The 'Orange is the New Black' cast talks THR through the most shocking, hilarious and heartbreaking scenes — all the way up to the gut-wrenching final moment. (Major spoilers ahead)
[Warning: This overview contains spoilers from Orange Is the New Black season four.]
The animals, the animals.
The binge-watchers of Orange Is the New Black heard those lyrics spin around their heads 12 times while watching season four, but by episode 13, the "You've Got Time" theme song held a wildly different meaning. The Netflix prison dramedy delivered its most shocking ending to date when it killed off a beloved character in the penultimate episode, titled "The Animals."
(Stop reading if you haven't finished the finale.)
Fan favorite Poussey Washington (Samira Wiley) died during a prison-wide protest that turned fatal, capping off a season filled with injustice of too many kinds inside the walls of the deeply broken Litchfield prison. The provocative episode, and the finale that followed, saw the black inmate suffocating at the hands of one of the white guards and her death being subsequently covered up, spurring protests of Black Lives Matter and ultimately ending in a cliffhanger of a prison-wide riot. (See Wiley talk about it below.)
Though the Jenji Kohan-created series delivered on its promise to be the darkest season yet, season four also provided long-awaited reunions and moments of outrageous comedy.
Here, the Orange cast takes The Hollywood Reporter behind the scenes of 10 moments — listed in order of how they unfolded on the season — in which the addictive series managed to up its levels of insanity.
Additional reporting by Ashley Lee.
Lolly saves Alex's life when she finds her in the greenhouse with hitman Aydin, but it's Alex who later finishes him off with her bare hands — something that haunts her as the season progresses. With help from Lolly and murder mastermind Freida, Alex gets her Dexter moment when the trio dismember the body and bury him in parts around Red's prison garden.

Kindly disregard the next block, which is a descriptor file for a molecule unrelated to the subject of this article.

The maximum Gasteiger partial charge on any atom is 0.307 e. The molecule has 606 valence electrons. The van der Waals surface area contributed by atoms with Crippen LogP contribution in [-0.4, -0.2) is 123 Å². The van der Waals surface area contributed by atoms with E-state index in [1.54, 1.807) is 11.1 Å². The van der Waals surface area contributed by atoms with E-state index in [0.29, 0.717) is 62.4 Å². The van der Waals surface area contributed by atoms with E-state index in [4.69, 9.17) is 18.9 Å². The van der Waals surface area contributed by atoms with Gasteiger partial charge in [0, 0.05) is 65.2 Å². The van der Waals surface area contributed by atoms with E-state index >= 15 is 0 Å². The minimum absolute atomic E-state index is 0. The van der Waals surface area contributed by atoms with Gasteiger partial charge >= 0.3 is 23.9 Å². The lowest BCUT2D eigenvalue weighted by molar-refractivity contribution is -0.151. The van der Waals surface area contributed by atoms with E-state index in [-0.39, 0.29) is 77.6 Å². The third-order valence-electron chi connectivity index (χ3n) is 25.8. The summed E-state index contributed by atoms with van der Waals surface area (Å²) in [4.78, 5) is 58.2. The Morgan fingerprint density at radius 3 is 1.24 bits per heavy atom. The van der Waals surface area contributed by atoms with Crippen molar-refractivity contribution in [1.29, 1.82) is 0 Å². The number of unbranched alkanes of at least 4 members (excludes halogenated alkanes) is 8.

Laura Prepon (Alex Vause): "We loved shooting that scene. We shot it in the dead of summer in the greenhouse, which already traps heat, and we had garbage bags taped on our wrists and arms and everything. We were dripping sweat the whole time — I literally felt like I was cutting weight like a fighter, thinking, 'I’m cutting weight for a weigh-in, this is insane.' But the scene was so awesome. I knew it would turn out great. (Read THR's full chat with Prepon about season four here.)
Lori Petty (Lolly Whitehill): “Shooting that with Laura was just awesome. It was 500-billion-trillion degrees, and I’m going, 'Where’s the freezing cold van? Where’s the cold tent?' She’s like, 'Oh Lori, it’s OK,' and I’m like, 'No it isn’t!' She’s the nicest person on the planet and I’m all: 'I want my Oompa Loompa now, Daddy!' "
Exploring their honeymoon phase, Morello and new husband Vinny engage in epic rounds of prison phone sex, capped off by an in-person sex scene during visitation hours. With an audience — including a horrified Gloria who is enjoying a minute with her teen son — the pair loudly finish the act without ever touching each other.
Yael Stone (Lorna Morello): It was deeply humiliating! There was a young actor extra in the room and I repeatedly asked if that was going to be OK, and the mother assured us all it was going to be fine. It was pretty weird but also so much fun. Vince is played by John Magaro and he’s an excellent, intelligent, versatile actor. We did it in a few takes — we had to get it out of the way. I’ve done a number of fairly exposing things on this show, and I have my own line I’m willing to draw, but I felt this was in the name of good fun: good for story, good for my character and I’m with people I trust. I’m such an unfunny, boring person! But Lorna’s got this light and shadow and to give her devastating heartbreak and comedy scenes like that, it’s an incredible gift.